The Fourth Industrial Revolution – also known as Industry 4.0 or 4IR – is the first Industrial Revolution that South Africa is experiencing as a free and democratic country.
It does not however mean that other economical revolutions did not happen in South Africa and the rest of Africa in the past. I will get to this later.
- Because the demarcation of the summed up area that now is South Africa was colonised in stages, starting with the Cape by the Dutch and later took over by the British, I will call it ‘Project Colonise South Africa.’
- Industrial Revolutions’ dates are estimates – i.e. of when one industrial revolution starts and the other ends, and they serve to capture an era of when significant revolutionary innovations happened in the world. And although different researchers have different dates, they do not vary significantly.
A timeline of industrial revolutions versus colonised/apartheid South Africa
* The ‘c.’ before the year means approximately.
First Industrial Revolution
- The First Industrial Revolution happened from c.1765 – a 113 years after the Dutch colonisers arrived in the Cape in 1652. Project Colonise South Africa started when the Dutch East India Company under the command of Jan van Riebeeckreached Table Bay in the Cape on the 6th of April 1652.
- In 1805, 40 years into the First Industrial Revolution, and 153 years of Dutch colonial control of South Africa, the British Empire inherited the Cape as a prize during the Napoleonic Wars and became the new empire of Project Colonise South Africa.
The Second Industrial Revolution
- The Second Industrial Revolution was from c.1870 to c.1968.
- Apartheid against native (black) South Africans started formally from 1948 under British rule when the country became self-governing under the British Empire.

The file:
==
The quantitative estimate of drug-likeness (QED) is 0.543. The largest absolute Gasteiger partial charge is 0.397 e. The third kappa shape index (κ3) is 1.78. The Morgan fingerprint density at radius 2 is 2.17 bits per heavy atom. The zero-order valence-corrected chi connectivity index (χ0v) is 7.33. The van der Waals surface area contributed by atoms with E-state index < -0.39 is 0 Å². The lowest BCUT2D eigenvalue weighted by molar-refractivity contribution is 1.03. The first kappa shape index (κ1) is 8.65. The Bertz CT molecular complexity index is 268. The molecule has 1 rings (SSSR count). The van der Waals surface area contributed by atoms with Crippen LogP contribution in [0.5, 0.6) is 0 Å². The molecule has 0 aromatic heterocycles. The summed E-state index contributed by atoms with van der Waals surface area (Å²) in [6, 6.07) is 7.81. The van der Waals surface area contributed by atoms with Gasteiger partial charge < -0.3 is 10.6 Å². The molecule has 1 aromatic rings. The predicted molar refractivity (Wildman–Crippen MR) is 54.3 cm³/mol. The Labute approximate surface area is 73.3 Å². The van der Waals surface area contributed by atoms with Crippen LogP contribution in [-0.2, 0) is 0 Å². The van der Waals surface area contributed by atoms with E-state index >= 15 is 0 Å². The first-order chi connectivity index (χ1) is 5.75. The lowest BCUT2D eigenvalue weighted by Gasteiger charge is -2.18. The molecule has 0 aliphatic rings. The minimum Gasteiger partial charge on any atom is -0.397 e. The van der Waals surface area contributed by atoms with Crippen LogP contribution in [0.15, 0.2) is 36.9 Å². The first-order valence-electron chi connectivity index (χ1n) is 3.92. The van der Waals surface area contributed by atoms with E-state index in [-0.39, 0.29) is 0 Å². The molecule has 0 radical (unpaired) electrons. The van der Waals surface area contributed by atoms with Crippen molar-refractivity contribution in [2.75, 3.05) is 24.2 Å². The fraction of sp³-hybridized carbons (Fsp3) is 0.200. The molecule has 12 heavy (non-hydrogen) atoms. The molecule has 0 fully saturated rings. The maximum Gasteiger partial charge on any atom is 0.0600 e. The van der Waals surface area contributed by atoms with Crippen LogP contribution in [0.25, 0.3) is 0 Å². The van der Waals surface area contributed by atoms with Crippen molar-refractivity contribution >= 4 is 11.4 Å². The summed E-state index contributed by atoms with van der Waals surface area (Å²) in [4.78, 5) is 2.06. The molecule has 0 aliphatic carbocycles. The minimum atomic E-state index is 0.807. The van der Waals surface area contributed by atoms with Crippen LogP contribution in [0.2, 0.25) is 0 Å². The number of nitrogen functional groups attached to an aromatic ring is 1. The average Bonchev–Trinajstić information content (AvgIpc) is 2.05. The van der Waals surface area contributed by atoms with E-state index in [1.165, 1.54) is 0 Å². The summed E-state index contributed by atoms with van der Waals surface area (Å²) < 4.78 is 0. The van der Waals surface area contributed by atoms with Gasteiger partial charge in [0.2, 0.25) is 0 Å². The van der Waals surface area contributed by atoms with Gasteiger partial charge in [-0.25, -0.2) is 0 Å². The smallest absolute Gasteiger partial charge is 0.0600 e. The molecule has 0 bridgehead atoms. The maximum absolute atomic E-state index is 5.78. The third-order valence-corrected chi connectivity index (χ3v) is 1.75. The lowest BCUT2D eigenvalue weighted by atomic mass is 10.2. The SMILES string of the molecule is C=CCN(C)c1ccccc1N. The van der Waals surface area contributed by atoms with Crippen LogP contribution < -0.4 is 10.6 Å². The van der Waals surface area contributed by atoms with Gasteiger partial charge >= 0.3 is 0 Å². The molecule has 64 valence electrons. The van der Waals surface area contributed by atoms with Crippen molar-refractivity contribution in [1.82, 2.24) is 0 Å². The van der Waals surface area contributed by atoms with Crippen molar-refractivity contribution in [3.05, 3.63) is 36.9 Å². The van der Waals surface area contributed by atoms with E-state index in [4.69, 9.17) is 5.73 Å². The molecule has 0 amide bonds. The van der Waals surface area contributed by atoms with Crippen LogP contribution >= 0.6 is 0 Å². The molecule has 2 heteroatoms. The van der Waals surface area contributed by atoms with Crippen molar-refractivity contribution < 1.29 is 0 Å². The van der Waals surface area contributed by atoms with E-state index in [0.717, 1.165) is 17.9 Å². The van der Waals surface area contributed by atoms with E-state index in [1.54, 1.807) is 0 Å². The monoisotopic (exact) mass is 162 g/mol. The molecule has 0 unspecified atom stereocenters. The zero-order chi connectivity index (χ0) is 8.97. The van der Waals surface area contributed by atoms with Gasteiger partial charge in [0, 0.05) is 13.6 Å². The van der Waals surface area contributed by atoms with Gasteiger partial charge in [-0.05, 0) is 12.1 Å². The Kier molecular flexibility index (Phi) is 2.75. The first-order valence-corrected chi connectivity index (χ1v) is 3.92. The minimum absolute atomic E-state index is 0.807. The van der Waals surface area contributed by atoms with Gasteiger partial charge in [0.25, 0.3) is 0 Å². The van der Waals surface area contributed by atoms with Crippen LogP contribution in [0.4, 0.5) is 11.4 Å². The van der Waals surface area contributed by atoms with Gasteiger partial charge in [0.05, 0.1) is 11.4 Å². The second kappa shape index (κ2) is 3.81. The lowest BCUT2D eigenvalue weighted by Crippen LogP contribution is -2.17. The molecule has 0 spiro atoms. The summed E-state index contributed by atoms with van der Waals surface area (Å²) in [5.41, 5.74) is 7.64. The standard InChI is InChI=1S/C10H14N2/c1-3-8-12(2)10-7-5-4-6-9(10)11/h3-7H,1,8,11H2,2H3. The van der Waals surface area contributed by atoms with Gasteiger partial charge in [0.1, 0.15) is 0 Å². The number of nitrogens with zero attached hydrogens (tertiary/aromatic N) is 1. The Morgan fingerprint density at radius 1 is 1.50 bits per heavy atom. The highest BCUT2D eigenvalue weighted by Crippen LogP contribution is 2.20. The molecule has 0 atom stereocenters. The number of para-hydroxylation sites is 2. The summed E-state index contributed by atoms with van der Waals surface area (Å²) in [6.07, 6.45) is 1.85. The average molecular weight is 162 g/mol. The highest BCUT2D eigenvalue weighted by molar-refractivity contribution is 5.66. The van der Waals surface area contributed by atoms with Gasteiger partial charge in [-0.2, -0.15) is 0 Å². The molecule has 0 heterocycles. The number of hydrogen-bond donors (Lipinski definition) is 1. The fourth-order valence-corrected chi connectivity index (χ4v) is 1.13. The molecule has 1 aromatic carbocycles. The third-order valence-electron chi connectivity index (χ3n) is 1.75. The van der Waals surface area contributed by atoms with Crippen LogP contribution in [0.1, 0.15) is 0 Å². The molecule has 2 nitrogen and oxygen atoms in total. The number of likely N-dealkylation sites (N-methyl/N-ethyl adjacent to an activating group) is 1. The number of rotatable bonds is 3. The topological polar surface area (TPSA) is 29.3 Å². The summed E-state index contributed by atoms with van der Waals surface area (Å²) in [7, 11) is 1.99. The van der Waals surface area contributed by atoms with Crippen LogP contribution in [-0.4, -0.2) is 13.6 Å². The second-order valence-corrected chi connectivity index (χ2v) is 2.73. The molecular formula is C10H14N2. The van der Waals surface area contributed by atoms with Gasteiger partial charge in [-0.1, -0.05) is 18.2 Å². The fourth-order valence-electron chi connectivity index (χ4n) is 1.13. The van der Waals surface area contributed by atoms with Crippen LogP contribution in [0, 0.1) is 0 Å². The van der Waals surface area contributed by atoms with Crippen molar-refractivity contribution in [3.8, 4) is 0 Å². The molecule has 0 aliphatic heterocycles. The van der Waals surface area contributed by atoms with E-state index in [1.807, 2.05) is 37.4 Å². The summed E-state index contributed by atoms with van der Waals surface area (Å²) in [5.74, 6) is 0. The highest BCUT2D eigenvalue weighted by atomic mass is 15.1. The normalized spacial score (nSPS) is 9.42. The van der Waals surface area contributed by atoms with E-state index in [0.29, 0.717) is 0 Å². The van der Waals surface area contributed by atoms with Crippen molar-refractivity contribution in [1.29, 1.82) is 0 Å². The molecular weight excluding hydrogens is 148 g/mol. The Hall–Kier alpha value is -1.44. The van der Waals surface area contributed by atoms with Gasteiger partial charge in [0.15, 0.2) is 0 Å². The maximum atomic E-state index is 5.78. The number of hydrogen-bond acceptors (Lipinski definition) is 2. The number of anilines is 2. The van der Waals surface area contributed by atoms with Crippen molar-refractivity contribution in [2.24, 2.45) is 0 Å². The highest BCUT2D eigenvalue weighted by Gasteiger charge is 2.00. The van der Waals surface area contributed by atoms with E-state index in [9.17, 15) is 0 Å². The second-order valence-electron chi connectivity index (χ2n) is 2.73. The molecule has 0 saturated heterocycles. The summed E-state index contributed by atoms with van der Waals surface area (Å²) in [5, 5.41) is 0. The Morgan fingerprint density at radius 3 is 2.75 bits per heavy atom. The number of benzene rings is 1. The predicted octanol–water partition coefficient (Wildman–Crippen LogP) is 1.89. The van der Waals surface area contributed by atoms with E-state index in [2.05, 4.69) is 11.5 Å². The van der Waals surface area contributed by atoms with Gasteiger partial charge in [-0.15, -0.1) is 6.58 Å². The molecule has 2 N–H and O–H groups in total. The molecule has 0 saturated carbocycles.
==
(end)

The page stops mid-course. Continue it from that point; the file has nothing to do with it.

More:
- By saying ‘formally’, it does not mean colonisation wasn’t apartheid – they are equal crimes against humanity. It is just a change in ownership.
- Again, still under the Second Industrial Revolution, Apartheid South Africa became a sovereign state in 1961 – Britain gave them the sovereignty.
Third Industrial Revolution
- The Third Industrial Revolution, also known as the Digital Revolution, started 8 years into sovereign Apartheid South Africa in c.1969.
Democratic South Africa and the Fourth Industrial Revolution
It is blurry as to when in the 2000’s we can point the start of the Fourth Industry Revolution: ‘But we are in it’ as I’d jokingly say.
On Google, the first articles published about the Fourth Industrial Revolution begin in 2016 (I stand to be corrected).
Definitely many people have been tracking the mammoth innovations in the 2000’s to realise an Industrial Revolution is coming – i.e. a Fourth Industrial Revolution.
Anyhow, as you read on I will expand what a revolution is in my context and you will realise why we have switched to another Industrial Revolution.
The 4th Industrial Revolution is indeed happening in times of a Democratic South Africa – making it the first of the four Industrial Revolutions to happen post colonised and apartheid South Africa.
What is special about an industrial revolution?
The word ‘revolution’ in basic terms means ‘a drastic and far-reaching change in how things are done.’
Also in basic terms, an ‘industrial revolution’ suggests, or is, a drastic change in how things in industries will be done. Industry could be in medicine, media, education, sports and even households.
Planet earth and humans have been going through revolutions throughout history. Think about the time men discovered how to make and control fire.
It was a revolution in that human beings could then cook or braai meat at their own time. As you can image, cooked food is easier to eat than raw food. Imagine the work and time that would go into eating raw meat.
Control of fire led to many other revolutions, e.g. smelting of gold and producing of electricity.